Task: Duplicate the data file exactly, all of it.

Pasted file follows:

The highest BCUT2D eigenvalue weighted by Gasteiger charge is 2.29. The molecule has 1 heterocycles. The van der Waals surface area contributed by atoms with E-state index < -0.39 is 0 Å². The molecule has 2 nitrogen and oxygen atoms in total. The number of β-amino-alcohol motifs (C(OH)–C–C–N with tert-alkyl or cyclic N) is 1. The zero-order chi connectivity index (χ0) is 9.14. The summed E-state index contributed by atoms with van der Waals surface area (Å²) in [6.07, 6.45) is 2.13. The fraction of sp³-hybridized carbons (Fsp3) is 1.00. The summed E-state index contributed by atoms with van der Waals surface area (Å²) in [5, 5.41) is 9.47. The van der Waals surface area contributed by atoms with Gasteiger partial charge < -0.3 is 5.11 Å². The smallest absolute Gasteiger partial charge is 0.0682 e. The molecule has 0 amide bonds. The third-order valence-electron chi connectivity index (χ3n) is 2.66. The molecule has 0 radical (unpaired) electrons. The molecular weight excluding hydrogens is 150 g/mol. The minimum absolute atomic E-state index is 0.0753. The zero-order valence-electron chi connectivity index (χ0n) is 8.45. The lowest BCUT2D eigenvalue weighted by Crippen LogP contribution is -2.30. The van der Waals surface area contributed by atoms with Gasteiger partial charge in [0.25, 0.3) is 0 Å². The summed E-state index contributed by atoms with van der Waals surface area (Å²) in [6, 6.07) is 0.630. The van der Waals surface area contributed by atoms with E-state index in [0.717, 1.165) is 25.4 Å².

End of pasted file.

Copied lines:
The highest BCUT2D eigenvalue weighted by Gasteiger charge is 2.29. The molecule has 1 heterocycles. The van der Waals surface area contributed by atoms with E-state index < -0.39 is 0 Å². The molecule has 2 nitrogen and oxygen atoms in total. The number of β-amino-alcohol motifs (C(OH)–C–C–N with tert-alkyl or cyclic N) is 1. The zero-order chi connectivity index (χ0) is 9.14. The summed E-state index contributed by atoms with van der Waals surface area (Å²) in [6.07, 6.45) is 2.13. The fraction of sp³-hybridized carbons (Fsp3) is 1.00. The summed E-state index contributed by atoms with van der Waals surface area (Å²) in [5, 5.41) is 9.47. The van der Waals surface area contributed by atoms with Gasteiger partial charge < -0.3 is 5.11 Å². The smallest absolute Gasteiger partial charge is 0.0682 e. The molecule has 0 amide bonds. The third-order valence-electron chi connectivity index (χ3n) is 2.66. The molecule has 0 radical (unpaired) electrons. The molecular weight excluding hydrogens is 150 g/mol. The minimum absolute atomic E-state index is 0.0753. The zero-order valence-electron chi connectivity index (χ0n) is 8.45. The lowest BCUT2D eigenvalue weighted by Crippen LogP contribution is -2.30. The van der Waals surface area contributed by atoms with Gasteiger partial charge in [0.25, 0.3) is 0 Å². The summed E-state index contributed by atoms with van der Waals surface area (Å²) in [6, 6.07) is 0.630. The van der Waals surface area contributed by atoms with E-state index in [0.717, 1.165) is 25.4 Å².